AUDIE CORNISH, HOST:
A positive message today from Apple executives in Silicon Valley. They took to a stage to introduce a new slate of product that will ship in time for the holiday season. The main attraction, as expected, was a smaller tablet called the iPad mini. NPR's technology correspondent Steve Henn was at the event.
STEVE HENN, BYLINE: Apple showed off a new iMac that's dramatically thinner than the previous version. It added a new 13-inch MacBook Pro with its so-called retina display to its lineup of laptops. But the gadget generating the most buzz was the iPad. Apple's CEO Tim Cook took a moment before unveiling the newest version to boast about its success.
TIM COOK: I'm thrilled to tell you that two weeks ago, we sold our 100 millionth iPad.
HENN: Bu before Apple unveiled its new, smaller tablet, first, it offered a bit of a surprise: a fourth generation of full-size iPads, featuring new, faster chips. Here's Apple's marketing chief, Phil Schiller.
PHIL SCHILLER: We were already so far ahead of the competition. This just - I can't even see them in the rearview mirror.
HENN: The audience at San Jose's historic California Theatre lapped it up. But the true Apple fans were here for one thing: an iPad small enough to fit snugly inside a Christmas stocking.
SCHILLER: I think we can tell by your excitement you know what this is.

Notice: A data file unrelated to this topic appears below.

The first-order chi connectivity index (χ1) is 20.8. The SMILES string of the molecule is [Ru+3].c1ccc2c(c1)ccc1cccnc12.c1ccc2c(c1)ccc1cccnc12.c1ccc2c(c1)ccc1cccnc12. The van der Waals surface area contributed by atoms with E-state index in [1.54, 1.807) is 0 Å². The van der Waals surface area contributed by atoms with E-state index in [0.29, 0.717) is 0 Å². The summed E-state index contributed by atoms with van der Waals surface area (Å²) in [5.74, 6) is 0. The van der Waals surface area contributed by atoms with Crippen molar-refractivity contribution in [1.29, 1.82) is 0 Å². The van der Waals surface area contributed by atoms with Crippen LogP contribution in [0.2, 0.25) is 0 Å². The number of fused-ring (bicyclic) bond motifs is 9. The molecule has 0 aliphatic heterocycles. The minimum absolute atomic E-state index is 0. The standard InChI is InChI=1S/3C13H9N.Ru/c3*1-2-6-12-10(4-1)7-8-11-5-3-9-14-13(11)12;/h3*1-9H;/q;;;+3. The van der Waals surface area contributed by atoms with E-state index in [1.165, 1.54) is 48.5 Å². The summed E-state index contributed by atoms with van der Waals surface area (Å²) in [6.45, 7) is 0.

SCHILLER: This is iPad mini.
SARAH ROTMAN EPPS: I have held the mini. It is small and it is light.
HENN: Sarah Rotman Epps covers consumer technology for Forrester Research.
EPPS: And when you compare it to competitors...
HENN: Like Google's Nexus 7 tablet or Amazon's Kindle Fire HD.
EPPS: All of those devices are actually slightly heavier than the iPad mini even though they have smaller screens.
HENN: The iPad mini starts at $329. Those others sell for much less. And Microsoft's joining the tablet fray too. It's shipping its own full-sized surface tablet later this week. While Rotman Epps says the iPad mini and Apple's other new gadgets aren't really game changers, that's mostly because Apple was already leading. Steve Henn, NPR News, Silicon Valley. Transcript provided by NPR, Copyright National Public Radio.